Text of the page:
The interviewees often referred to this time to develop proof in the emerging career. The outcome is being able to meet the creative and technical challenges of production uncertainty.

“I wish I would have had thicker skin… I don’t think you can learn that. I think you just have to learn through life’s experiences.”
(Cate Shortland, Director, Study Interviewee).

“He said ‘…the reason why we are letting you into the second year is to do one thing for a whole year’. I went ‘Oh, what’s that?’… ‘To trust your instincts’.” (Adrian Russell Wills, Director, on his experience at the AFTRS, Study Interviewee).

Creatively, a strong point of view, a ‘vision’ or a ‘voice’ is required. Persistence and determination is needed to weather the inevitable ‘dark hours’.

“I was making films to make a point – and that was a very powerful emotional push that I think can blind you to the risks around but I had nothing to lose… unless you take that approach you are going to be basing decisions on fear and I think that is when you make very poor decisions.”
(Dean Francis, Director, Study Interviewee).

Table 4: Personal qualities for work success

Table 4: Personal qualities for work success


All screen practitioners require self-motivation to make the “best film possible”. Intrinsic motivations were often cited as being very important as well, particularly for above- the-line roles.

“I’m always drawn into writing. It’s a compulsion. I enjoy doing it so I don’t feel like my life is being sucked away when I do it… You wouldn’t do this career for the fame or the glory because there is really not much; it’s only amongst a certain circle.”
(Shayne Armstrong, Writer, Study Interviewee).

“If you want to be a filmmaker you want to know why. If it’s just for the glamour or just to get a credit, that’s not good enough.”
(Kristina Ceyton, Producer, Study Interviewee).

Pursuing a career for the right reasons was often an ethical consideration that may have some links to success and the driving force behind personal qualities (refer Table 4, above).

“There has to be something behind it besides ‘I want a career in film’… if you’re not honest about that need, I don’t think you’re sort of pushing yourself to do the best you can do.”
(Cate Shortland, Director, Study Interviewee).

“There’s a division between people who feel like filmmaking is an art form and therefore people should be doing it out of passion rather than money. And then there are people who are out to make money.”
(Megan Wedge, Sound Editor, Study Interviewee).

Because of the long development times for some projects, particularly feature films, a screen practitioner needs to believe in the project. This is particularly the case for writers, directors and producers.

“I think people are looking for visions. Fresh ideas. Fresh views of the world… I would say you really need to have a passion for it and a great love of cinema… deep down you’ve got to really want to do it.”
(Rosemary Blight, Producer, Study Interviewee)


The interplay between previous work and networks is crucial for a long term successful career – a good reputation is critical (Jones, 1996). Faulkner and Anderson (1987) argue that as capabilities and reputation cumulate across contracting and recontracting events… persons with successful performances and good reputations move ahead in their careers, those with moderate reputations do not, and those with poor reputations experience employment difficulties and fail in the market (Faulkner and Anderson 1987, 881).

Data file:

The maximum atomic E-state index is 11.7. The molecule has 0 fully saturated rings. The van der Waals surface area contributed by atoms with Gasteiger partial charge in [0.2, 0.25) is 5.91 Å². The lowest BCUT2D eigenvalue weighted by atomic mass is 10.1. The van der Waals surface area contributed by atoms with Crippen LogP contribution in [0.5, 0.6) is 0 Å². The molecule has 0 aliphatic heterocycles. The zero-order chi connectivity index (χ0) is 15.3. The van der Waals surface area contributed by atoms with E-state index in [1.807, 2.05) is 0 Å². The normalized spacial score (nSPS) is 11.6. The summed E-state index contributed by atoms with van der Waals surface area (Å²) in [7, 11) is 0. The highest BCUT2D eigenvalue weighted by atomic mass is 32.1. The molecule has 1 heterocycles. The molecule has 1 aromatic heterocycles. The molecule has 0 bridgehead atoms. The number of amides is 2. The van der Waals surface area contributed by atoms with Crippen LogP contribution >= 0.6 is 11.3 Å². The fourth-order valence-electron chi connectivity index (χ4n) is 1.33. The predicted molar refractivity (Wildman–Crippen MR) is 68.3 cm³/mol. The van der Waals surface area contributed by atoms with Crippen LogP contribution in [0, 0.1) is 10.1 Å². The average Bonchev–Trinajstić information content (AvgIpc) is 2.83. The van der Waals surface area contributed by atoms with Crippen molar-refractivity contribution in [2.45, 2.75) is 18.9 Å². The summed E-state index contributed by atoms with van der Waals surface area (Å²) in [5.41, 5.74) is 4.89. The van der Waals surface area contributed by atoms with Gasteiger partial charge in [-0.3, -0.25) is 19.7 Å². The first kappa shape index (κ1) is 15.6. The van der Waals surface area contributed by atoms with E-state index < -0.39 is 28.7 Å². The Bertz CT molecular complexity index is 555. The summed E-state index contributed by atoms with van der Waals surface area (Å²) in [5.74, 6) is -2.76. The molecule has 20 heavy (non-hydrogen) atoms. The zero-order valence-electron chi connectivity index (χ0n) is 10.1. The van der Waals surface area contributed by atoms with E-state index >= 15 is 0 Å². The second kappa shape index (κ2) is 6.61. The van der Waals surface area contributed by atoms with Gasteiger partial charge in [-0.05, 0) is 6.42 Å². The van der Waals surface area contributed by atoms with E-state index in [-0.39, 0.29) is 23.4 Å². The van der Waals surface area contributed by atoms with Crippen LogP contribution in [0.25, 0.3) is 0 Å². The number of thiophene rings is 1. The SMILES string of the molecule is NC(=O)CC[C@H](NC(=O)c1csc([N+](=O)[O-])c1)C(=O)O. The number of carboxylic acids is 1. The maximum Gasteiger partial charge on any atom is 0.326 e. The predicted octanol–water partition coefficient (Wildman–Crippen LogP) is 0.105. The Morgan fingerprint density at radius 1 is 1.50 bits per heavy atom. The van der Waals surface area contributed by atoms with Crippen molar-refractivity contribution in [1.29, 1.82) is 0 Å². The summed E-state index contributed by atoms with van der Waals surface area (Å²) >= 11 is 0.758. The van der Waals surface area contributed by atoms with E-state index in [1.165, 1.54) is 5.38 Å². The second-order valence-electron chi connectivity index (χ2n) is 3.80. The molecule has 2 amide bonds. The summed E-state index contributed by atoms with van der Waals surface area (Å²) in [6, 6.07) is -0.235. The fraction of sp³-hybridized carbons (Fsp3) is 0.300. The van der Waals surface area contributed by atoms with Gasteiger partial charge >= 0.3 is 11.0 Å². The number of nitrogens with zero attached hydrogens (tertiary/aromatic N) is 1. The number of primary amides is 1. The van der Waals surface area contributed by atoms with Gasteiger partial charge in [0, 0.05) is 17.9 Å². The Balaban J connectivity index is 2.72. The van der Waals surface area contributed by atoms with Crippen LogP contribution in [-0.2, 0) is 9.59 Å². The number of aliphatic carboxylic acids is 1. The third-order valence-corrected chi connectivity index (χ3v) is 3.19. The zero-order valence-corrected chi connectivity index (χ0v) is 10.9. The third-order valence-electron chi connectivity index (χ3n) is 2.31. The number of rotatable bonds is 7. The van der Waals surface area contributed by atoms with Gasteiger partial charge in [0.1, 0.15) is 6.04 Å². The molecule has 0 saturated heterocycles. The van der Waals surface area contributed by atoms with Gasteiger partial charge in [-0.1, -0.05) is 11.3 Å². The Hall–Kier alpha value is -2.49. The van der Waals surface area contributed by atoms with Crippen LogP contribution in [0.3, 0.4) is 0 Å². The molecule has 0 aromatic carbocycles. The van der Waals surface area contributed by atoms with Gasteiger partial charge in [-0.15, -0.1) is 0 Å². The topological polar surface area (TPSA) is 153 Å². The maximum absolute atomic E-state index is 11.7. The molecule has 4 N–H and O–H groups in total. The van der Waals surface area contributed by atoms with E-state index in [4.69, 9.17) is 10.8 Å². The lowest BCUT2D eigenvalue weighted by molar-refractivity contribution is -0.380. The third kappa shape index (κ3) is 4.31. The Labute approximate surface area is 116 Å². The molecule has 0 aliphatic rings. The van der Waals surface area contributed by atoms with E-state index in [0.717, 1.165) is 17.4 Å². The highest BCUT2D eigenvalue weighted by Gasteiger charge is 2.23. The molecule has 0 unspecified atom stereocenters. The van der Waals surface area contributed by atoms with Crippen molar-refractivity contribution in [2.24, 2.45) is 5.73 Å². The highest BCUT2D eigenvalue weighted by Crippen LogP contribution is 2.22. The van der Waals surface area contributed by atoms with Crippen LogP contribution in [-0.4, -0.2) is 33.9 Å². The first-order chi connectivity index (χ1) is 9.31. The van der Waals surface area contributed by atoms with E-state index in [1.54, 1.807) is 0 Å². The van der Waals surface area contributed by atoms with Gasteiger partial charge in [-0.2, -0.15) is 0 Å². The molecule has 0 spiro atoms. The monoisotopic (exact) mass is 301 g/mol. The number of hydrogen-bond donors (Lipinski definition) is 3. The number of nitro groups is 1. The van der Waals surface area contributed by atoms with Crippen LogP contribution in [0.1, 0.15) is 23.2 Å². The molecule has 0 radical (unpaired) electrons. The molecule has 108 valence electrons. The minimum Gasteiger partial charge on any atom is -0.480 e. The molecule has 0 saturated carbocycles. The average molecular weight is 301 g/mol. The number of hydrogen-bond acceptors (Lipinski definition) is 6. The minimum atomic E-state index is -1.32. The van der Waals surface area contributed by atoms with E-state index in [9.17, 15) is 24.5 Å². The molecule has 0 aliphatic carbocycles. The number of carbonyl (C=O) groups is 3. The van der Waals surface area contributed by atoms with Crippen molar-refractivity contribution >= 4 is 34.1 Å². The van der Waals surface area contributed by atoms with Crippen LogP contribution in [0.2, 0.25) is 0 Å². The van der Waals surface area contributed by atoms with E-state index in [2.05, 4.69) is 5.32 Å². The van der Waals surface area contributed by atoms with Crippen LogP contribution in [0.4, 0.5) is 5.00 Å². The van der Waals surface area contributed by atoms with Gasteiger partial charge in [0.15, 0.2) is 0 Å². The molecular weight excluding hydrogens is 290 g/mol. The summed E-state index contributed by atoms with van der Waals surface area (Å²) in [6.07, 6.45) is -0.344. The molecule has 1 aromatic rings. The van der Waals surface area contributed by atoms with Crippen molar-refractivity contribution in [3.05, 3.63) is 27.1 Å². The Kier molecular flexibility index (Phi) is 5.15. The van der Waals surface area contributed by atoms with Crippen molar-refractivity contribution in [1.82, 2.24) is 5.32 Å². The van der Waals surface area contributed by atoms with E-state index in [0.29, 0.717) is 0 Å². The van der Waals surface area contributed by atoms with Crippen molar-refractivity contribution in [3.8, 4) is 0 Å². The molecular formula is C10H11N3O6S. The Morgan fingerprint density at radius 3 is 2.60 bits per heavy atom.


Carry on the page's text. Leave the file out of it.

The interviews from this study support the importance of reputation for career success.

“You have to start to brand yourself.”
(Kristina Ceyton, Producer, Study Interviewee).

“You are suddenly invited into what you realise is a club, an exclusive club of those that have done it. You know, if you have done it you are more trustworthy for the apparatus. You are more trustworthy to producers. You are more trustworthy to funding agencies and you start to become part of a deal.” (Shane Krause, Screenwriter, Study Interviewee).

“I’m careful to market myself in a particular way… you want people to know you for a particular thing.”
(Jason Hargreaves, Director of Photography, Study Interviewee).

Awards and high-profile festival screenings for emerging practitioner projects is one way to build a brand or reputation among industry peers and attracting the attention of powerful people. Possessing a popular fan base or an audience following could also help build a reputation, as will high TV ratings and strong cinema and DVD sales.

Among our interviewees word-of-mouth from the peer-based production network for being reliable, producing high quality work, or being expert in a particular role through professional experience is seen as the best kind of reputation.

“We got the gig because Shane and I at that point had gotten the reputation as the horror guys in Australia.”
(Shayne Armstrong, Screenwriter, Study Interviewee).

“He said ‘Look, if Robyn Kershaw has told me that I should take a look at you, I’m going to take a look at you’. And then he offered me Rush.”
(Adrian Russell Wills, Director, Study Interviewee).

Access to resources

Access to relevant resources such as time, money, equipment, expertise, brands, and goodwill is the final key success factor identified by the interviews. The quality of resources available is different at different stages of a screen production career and are seen to be a function of the practitioner’s own reputation and networks, as well as the industry infrastructure that is available.